Neil Best Newsday columnist Neil Best

Neil Best first worked at Newsday in 1982, then returned in 1985. His SportsWatch column debuted in 2005.

PITTSBURGH - 'Discipline is huge," Derek Stepan said.

"I think we were disciplined," Carl Hagelin said.

"We're a disciplined team," coach Alain Vigneault said.

"We're trying to keep our discipline, and play the game, play hockey," Martin St. Louis said.

"We're trying to stay disciplined," Derick Brassard said. "Obviously."

Obviously.

The Rangers made that extremely clear Tuesday, a day off on which they did not practice after defeating the Penguins, 2-1, in Game 3 of their first-round playoff series.

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It has been a series in which the less-accomplished Pens have sought to disrupt the Presidents' Trophy winners by using their sticks to make statements across the ice and their bodies to distract Henrik Lundqvist at his end of it.

How about a quick review of some Penguins penalties so far?

Game 1: slash, crosscheck. Game 2: high stick, high stick, slash, hook, slash, hook. Game 3: crosscheck, crosscheck, crosscheck.

Oh, and also a goaltender interference in Game 1.

This is not to suggest the Rangers are without sin. It's an NHL playoff series, after all. But the Blueshirts are trying to balance standing up for themselves without being suckered into damaging reactions.

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"We didn't take any stupid penalties, but at the same time, I think we played hard, finished our checks and we definitely battled hard all game," Hagelin said of Game 3.

Said Brassard: "It's a hard series. We were expecting that and they have some guys that are competing really hard and they're trying to push back, and we're ready for that."

Lundqvist made it clear after Game 3 he was not a fan of the Penguins' antics in and around him, including a bump from Sidney Crosby that sent him tumbling, as well as a hit from Chris Kunitz.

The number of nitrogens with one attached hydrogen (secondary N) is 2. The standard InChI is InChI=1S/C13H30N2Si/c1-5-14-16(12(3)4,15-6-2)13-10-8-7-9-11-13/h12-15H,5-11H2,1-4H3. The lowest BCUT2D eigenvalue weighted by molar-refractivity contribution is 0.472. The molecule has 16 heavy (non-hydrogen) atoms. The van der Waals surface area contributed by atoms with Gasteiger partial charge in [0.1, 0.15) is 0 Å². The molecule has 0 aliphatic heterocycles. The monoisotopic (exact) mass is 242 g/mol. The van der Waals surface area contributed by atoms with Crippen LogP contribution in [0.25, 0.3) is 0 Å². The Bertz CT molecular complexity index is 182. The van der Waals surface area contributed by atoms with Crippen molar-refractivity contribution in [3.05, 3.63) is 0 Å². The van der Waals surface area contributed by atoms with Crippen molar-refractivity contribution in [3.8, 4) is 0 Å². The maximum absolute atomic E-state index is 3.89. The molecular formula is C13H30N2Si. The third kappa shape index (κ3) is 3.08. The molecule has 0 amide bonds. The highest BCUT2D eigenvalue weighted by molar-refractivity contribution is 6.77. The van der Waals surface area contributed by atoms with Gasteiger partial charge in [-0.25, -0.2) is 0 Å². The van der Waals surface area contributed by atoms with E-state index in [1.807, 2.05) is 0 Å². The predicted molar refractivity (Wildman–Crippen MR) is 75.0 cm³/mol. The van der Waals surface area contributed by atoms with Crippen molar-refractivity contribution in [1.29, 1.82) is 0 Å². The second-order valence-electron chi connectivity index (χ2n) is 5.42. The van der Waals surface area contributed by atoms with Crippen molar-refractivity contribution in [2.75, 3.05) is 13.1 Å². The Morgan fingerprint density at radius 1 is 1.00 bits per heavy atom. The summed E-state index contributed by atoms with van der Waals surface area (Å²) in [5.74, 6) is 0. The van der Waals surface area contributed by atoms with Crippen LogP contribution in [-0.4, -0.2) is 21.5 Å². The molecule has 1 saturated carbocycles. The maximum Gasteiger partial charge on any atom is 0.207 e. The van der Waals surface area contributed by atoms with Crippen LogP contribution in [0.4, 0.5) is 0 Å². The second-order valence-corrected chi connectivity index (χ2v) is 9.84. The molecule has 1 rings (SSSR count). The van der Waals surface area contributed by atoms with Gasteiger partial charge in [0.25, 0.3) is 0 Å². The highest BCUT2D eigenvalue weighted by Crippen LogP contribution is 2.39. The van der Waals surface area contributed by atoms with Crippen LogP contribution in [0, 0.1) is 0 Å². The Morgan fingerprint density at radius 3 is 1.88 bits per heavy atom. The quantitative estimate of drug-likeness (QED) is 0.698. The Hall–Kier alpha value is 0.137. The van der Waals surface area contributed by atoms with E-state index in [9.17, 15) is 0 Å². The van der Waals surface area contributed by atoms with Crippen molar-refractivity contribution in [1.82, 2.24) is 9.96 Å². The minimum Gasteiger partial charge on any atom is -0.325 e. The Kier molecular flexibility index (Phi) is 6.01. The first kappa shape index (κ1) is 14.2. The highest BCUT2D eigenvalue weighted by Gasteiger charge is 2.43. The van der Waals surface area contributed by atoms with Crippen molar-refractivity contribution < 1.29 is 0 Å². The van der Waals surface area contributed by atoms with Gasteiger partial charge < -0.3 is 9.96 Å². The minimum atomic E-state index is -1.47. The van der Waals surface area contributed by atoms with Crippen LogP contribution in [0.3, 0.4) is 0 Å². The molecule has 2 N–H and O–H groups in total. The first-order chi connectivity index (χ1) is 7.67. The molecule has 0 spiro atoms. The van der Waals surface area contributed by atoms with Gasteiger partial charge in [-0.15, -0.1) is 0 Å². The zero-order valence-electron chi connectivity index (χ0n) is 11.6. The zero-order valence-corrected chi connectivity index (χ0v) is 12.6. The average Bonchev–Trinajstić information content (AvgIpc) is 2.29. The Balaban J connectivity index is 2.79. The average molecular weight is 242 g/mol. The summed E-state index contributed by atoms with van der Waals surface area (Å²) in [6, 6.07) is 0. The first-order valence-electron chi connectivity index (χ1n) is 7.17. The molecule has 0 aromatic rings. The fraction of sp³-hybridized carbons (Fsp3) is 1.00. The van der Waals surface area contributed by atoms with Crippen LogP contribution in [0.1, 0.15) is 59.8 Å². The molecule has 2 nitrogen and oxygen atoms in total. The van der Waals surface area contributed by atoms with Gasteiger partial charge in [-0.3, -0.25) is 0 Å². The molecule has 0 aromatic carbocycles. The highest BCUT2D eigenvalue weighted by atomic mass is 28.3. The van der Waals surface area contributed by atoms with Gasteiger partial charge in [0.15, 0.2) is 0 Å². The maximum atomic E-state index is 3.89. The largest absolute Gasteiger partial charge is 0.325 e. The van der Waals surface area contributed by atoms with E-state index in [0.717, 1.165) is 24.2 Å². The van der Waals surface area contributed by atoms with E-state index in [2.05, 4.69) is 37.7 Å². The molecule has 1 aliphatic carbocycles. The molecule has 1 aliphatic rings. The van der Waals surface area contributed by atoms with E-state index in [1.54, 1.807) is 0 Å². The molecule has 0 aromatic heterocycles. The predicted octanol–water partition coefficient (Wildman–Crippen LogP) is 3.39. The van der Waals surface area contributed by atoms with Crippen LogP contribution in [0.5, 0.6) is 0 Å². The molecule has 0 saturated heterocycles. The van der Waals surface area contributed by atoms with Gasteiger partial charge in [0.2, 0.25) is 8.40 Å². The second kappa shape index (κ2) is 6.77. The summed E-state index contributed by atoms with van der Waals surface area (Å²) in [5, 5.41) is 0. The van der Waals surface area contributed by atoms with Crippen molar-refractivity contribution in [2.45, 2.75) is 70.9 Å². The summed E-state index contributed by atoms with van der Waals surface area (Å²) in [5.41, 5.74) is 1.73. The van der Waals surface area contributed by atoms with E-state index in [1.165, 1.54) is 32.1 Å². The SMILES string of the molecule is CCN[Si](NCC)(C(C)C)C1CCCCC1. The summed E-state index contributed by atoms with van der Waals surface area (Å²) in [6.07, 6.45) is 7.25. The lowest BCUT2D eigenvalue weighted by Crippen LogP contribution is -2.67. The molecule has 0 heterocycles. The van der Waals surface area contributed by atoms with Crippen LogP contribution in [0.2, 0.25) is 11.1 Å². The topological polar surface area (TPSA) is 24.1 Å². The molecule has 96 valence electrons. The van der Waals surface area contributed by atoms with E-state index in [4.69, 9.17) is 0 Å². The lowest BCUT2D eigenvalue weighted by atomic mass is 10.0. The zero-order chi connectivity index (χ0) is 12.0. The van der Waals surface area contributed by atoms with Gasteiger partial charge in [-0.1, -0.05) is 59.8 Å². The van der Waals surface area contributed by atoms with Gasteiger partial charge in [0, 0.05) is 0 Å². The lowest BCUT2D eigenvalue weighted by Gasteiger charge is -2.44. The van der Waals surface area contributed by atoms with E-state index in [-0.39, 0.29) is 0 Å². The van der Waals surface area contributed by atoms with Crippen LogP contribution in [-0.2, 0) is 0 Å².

Vigneault said after the game he has pointed out the issue to referees. Tuesday, he seemed fed up with the matter.

"It is what it is," he said. "We're a disciplined team. We try to play whistle to whistle and that's what we're going to continue to try to do."

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The Penguins were not in complete agreement with any of the above, as you might have guessed.

"For everything we do, they do, too," Ian Cole said Tuesday after the Penguins practiced. "I don't think this is a one-sided series as far as viciousness or dirty play."

The truth is somewhere in the middle, as usual, but it says here that the Penguins have been more the aggressors, often in an ungentlemanly way.

(Speaking of ungentlemanly behavior, after Game 3, Penguins general manager Jim Rutherford ran into Pittsburgh columnist Rob Rossi, who has been highly critical of him, and unleashed a string of expletives at the writer before finally suggesting he "go sell ice cream now.")

There is nothing to be gained for the Rangers in falling into the Penguins' trap. Better to wait for penalties to be called and hope the power play can get in gear and take advantage.

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"We knew it would be like that from the get-go, and it's expected," St. Louis said. "There's stuff that happens on the ice and you move on from it."

What about the Kunitz hit that seemed to particularly rile Lundqvist?

"It's hard to control what the opponents are going to do," St. Louis said. "We've got to be big boys and be smart about it. There's a time and a place to get your licks in.

"You've got to stay composed."

Composed! Another word for disciplined.